When you install a kernel from the repository for the first time DNF will ask you if you trust the public key that is used to verify the signature of the packages from the kernel vanilla repositories. It will look like this:

Retrieving key from
Importing GPG key 0x863625FA:
 Userid     : "Thorsten Leemhuis (Key for signing vanilla kernel rpms) <>"
 Fingerprint: 7C71 B4C9 BF71 7876 635F 3205 4534 BEED 8636 25FA
 From       :
Is this ok [y/N]: 

Dnf will proceed once you acknowledge this.

Important notes

Please be aware that

  • none of the developers that maintain the Fedora kernel is involved in the maintenance of the Fedora kernel vanilla repositories
  • most systems work better and run in a more secure manner with the official Fedora kernels
  • if you don't understand what above Dnf commands do then you likely should not use these repositories or its packages

More details about the kernel vanilla repos

What Linux kernel versions do the various branches currently contain?

Look at the file repostatus.txt or execute the following script to query the latest status locally:

releases="34 33 32"; \
branches="mainline mainline-wo-mergew stable fedora"; \
for branch in ${branches} ; do for release in ${releases} ; do
  queryresult=$(dnf repoquery --repofrompath=repo,${branch}/fedora-${release}/x86_64/ --disablerepo=* --enablerepo=repo --available --latest-limit=1 -q kernel 2>/dev/null)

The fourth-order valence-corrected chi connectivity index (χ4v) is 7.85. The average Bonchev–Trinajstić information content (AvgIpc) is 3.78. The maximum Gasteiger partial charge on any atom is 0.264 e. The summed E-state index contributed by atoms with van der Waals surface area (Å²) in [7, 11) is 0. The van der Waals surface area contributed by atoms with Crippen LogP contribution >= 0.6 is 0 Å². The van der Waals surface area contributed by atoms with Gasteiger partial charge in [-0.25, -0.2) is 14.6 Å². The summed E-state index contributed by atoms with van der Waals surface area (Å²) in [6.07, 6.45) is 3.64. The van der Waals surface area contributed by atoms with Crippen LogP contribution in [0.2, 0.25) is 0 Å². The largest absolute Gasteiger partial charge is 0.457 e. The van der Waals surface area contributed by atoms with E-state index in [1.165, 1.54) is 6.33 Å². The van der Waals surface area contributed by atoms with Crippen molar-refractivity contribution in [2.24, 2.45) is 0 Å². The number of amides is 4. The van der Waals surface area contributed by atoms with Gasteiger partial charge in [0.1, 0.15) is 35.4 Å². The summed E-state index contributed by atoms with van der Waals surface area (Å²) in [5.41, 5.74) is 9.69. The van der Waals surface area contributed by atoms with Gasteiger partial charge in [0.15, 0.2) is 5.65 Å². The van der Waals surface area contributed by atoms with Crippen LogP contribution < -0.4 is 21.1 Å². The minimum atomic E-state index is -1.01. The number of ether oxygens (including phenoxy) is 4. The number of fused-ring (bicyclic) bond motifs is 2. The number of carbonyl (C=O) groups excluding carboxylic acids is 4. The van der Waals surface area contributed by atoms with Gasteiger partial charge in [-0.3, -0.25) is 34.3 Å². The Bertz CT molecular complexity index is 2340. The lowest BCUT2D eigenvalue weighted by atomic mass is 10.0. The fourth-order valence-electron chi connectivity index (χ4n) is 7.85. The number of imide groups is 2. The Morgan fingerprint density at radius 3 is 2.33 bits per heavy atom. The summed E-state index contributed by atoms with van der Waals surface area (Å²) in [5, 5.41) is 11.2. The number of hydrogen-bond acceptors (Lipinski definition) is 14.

echo "${branch} ${release} ${queryresult:-not_available}" 
done; done | column -t | sed 's!kernel-0:!!; s!.x86_64!!;'

Who is behind this effort?

Right now the kernel vanilla repositories for Fedora are maintained by Thorsten Leemhuis (aka "knurd") only. Maybe over time people join to help, that's why this text is written as if a team is keeping care of the repositories.

Which architectures are supported

Aarch64 (aka ARM64) and x86-64 (aka AMD64, IA32E, x64, x86_64).

How can I uninstall all kernels from the kernel vanilla repositories

Boot into a stock Fedora kernel and run

sudo dnf remove $(rpm -qa 'kernel*' | grep '.vanilla' )

Dnf will then show what is about to get uninstalled; review that list carefully and make sure you still have a none vanilla kernel on your system, otherwise you loose the ability to boot your installation. Better abort if something looks fishy.

What is the goal of these repositories? Are these kernels as good as those Fedora provides?

These and many other questions are answered in the FAQ about the kernel vanilla repositories.

ToDo list

Spec file:

  • maybe ship debuginfo packages, which is not done due to size constrains; maybe CONFIG_DEBUG_INFO_REDUCED can help? or something else?
  • maybe enable some of the staging drivers Fedora avoids


  • create stable-rc repo
  • automate builds fully to keep repos more up2date


  • switch to kernel-ark as base for mainline builds